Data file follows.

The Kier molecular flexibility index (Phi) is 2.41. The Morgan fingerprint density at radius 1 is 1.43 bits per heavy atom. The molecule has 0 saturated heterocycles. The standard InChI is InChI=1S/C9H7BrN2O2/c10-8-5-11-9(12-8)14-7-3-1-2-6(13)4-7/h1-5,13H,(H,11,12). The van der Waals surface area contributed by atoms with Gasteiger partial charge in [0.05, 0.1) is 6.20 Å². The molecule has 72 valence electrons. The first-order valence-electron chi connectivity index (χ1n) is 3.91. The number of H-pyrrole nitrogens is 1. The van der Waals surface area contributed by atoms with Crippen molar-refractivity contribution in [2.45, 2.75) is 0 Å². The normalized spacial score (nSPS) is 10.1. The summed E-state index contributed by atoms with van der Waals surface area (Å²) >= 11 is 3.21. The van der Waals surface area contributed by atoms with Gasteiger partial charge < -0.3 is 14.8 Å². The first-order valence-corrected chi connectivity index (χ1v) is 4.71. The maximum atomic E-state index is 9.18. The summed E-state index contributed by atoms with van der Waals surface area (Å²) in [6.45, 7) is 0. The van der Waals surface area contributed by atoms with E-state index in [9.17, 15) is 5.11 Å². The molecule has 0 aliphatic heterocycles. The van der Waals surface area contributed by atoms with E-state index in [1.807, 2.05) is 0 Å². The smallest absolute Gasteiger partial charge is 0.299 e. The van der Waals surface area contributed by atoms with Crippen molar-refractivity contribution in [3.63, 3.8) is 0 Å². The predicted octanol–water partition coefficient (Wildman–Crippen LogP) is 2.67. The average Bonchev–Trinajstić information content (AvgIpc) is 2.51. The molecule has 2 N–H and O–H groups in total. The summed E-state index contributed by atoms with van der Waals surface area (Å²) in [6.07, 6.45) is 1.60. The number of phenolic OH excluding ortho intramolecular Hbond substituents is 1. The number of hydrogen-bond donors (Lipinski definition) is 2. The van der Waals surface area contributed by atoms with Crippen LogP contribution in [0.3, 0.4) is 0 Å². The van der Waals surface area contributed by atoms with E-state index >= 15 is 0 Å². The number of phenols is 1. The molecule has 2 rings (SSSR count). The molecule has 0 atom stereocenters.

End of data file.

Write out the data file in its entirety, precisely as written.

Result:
The Kier molecular flexibility index (Phi) is 2.41. The Morgan fingerprint density at radius 1 is 1.43 bits per heavy atom. The molecule has 0 saturated heterocycles. The standard InChI is InChI=1S/C9H7BrN2O2/c10-8-5-11-9(12-8)14-7-3-1-2-6(13)4-7/h1-5,13H,(H,11,12). The van der Waals surface area contributed by atoms with Gasteiger partial charge in [0.05, 0.1) is 6.20 Å². The molecule has 72 valence electrons. The first-order valence-electron chi connectivity index (χ1n) is 3.91. The number of H-pyrrole nitrogens is 1. The van der Waals surface area contributed by atoms with Crippen molar-refractivity contribution in [2.45, 2.75) is 0 Å². The normalized spacial score (nSPS) is 10.1. The summed E-state index contributed by atoms with van der Waals surface area (Å²) >= 11 is 3.21. The van der Waals surface area contributed by atoms with Gasteiger partial charge < -0.3 is 14.8 Å². The first-order valence-corrected chi connectivity index (χ1v) is 4.71. The maximum atomic E-state index is 9.18. The summed E-state index contributed by atoms with van der Waals surface area (Å²) in [6.45, 7) is 0. The van der Waals surface area contributed by atoms with E-state index in [9.17, 15) is 5.11 Å². The molecule has 0 aliphatic heterocycles. The van der Waals surface area contributed by atoms with E-state index in [1.807, 2.05) is 0 Å². The smallest absolute Gasteiger partial charge is 0.299 e. The van der Waals surface area contributed by atoms with Crippen molar-refractivity contribution in [3.63, 3.8) is 0 Å². The predicted octanol–water partition coefficient (Wildman–Crippen LogP) is 2.67. The average Bonchev–Trinajstić information content (AvgIpc) is 2.51. The molecule has 2 N–H and O–H groups in total. The summed E-state index contributed by atoms with van der Waals surface area (Å²) in [6.07, 6.45) is 1.60. The number of phenolic OH excluding ortho intramolecular Hbond substituents is 1. The number of hydrogen-bond donors (Lipinski definition) is 2. The van der Waals surface area contributed by atoms with Crippen LogP contribution in [0.3, 0.4) is 0 Å². The van der Waals surface area contributed by atoms with E-state index >= 15 is 0 Å². The number of phenols is 1. The molecule has 2 rings (SSSR count). The molecule has 0 atom stereocenters.